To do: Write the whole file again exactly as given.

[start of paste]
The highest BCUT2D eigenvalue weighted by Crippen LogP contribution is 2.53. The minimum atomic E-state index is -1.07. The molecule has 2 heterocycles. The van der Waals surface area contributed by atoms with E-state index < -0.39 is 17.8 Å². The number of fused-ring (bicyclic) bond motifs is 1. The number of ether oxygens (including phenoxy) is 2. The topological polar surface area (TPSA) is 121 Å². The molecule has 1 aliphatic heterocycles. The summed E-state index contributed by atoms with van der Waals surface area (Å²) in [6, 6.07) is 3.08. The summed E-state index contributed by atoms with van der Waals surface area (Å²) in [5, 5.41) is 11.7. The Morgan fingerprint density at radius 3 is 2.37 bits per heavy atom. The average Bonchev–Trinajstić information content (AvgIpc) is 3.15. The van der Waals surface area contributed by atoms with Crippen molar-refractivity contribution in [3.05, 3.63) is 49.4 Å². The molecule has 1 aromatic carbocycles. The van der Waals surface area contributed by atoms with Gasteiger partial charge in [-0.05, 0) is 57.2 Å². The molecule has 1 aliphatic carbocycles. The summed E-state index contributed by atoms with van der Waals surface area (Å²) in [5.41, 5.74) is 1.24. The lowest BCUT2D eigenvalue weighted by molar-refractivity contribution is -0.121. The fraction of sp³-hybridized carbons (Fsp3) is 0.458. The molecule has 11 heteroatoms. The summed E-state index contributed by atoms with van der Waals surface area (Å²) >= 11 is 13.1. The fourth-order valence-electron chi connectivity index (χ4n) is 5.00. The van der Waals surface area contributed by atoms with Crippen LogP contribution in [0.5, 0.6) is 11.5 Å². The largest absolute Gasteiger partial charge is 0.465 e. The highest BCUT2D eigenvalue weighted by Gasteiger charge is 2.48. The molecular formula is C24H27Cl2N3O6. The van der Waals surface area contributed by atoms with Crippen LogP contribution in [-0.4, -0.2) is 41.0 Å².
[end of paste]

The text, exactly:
The highest BCUT2D eigenvalue weighted by Crippen LogP contribution is 2.53. The minimum atomic E-state index is -1.07. The molecule has 2 heterocycles. The van der Waals surface area contributed by atoms with E-state index < -0.39 is 17.8 Å². The number of fused-ring (bicyclic) bond motifs is 1. The number of ether oxygens (including phenoxy) is 2. The topological polar surface area (TPSA) is 121 Å². The molecule has 1 aliphatic heterocycles. The summed E-state index contributed by atoms with van der Waals surface area (Å²) in [6, 6.07) is 3.08. The summed E-state index contributed by atoms with van der Waals surface area (Å²) in [5, 5.41) is 11.7. The Morgan fingerprint density at radius 3 is 2.37 bits per heavy atom. The average Bonchev–Trinajstić information content (AvgIpc) is 3.15. The van der Waals surface area contributed by atoms with Crippen molar-refractivity contribution in [3.05, 3.63) is 49.4 Å². The molecule has 1 aromatic carbocycles. The van der Waals surface area contributed by atoms with Gasteiger partial charge in [-0.05, 0) is 57.2 Å². The molecule has 1 aliphatic carbocycles. The summed E-state index contributed by atoms with van der Waals surface area (Å²) in [5.41, 5.74) is 1.24. The lowest BCUT2D eigenvalue weighted by molar-refractivity contribution is -0.121. The fraction of sp³-hybridized carbons (Fsp3) is 0.458. The molecule has 11 heteroatoms. The summed E-state index contributed by atoms with van der Waals surface area (Å²) >= 11 is 13.1. The fourth-order valence-electron chi connectivity index (χ4n) is 5.00. The van der Waals surface area contributed by atoms with Crippen LogP contribution in [0.5, 0.6) is 11.5 Å². The largest absolute Gasteiger partial charge is 0.465 e. The highest BCUT2D eigenvalue weighted by Gasteiger charge is 2.48. The molecular formula is C24H27Cl2N3O6. The van der Waals surface area contributed by atoms with Crippen LogP contribution in [-0.4, -0.2) is 41.0 Å².